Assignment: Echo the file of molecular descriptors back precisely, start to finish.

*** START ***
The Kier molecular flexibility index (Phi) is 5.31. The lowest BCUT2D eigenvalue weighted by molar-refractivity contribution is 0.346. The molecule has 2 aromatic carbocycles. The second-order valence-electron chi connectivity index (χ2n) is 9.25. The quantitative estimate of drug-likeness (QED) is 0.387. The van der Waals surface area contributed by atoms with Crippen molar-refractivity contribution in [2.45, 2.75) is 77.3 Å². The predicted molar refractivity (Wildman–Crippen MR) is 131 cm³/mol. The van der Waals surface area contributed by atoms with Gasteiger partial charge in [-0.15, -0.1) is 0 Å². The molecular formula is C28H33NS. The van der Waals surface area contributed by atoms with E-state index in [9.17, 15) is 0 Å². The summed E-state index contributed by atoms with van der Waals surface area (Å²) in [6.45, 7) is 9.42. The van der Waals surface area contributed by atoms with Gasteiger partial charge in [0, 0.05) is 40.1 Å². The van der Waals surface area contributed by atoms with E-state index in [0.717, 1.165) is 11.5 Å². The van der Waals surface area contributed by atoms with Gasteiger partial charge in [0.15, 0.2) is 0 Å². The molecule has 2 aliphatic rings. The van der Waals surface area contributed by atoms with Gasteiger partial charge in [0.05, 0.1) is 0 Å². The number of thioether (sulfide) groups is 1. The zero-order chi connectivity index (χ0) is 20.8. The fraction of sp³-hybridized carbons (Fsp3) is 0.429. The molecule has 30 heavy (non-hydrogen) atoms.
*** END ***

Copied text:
The Kier molecular flexibility index (Phi) is 5.31. The lowest BCUT2D eigenvalue weighted by molar-refractivity contribution is 0.346. The molecule has 2 aromatic carbocycles. The second-order valence-electron chi connectivity index (χ2n) is 9.25. The quantitative estimate of drug-likeness (QED) is 0.387. The van der Waals surface area contributed by atoms with Crippen molar-refractivity contribution in [2.45, 2.75) is 77.3 Å². The predicted molar refractivity (Wildman–Crippen MR) is 131 cm³/mol. The van der Waals surface area contributed by atoms with Gasteiger partial charge in [-0.15, -0.1) is 0 Å². The molecular formula is C28H33NS. The van der Waals surface area contributed by atoms with E-state index in [9.17, 15) is 0 Å². The summed E-state index contributed by atoms with van der Waals surface area (Å²) in [6.45, 7) is 9.42. The van der Waals surface area contributed by atoms with Gasteiger partial charge in [0, 0.05) is 40.1 Å². The van der Waals surface area contributed by atoms with E-state index in [0.717, 1.165) is 11.5 Å². The van der Waals surface area contributed by atoms with Gasteiger partial charge in [0.15, 0.2) is 0 Å². The molecule has 2 aliphatic rings. The van der Waals surface area contributed by atoms with Gasteiger partial charge in [0.05, 0.1) is 0 Å². The number of thioether (sulfide) groups is 1. The zero-order chi connectivity index (χ0) is 20.8. The fraction of sp³-hybridized carbons (Fsp3) is 0.429. The molecule has 30 heavy (non-hydrogen) atoms.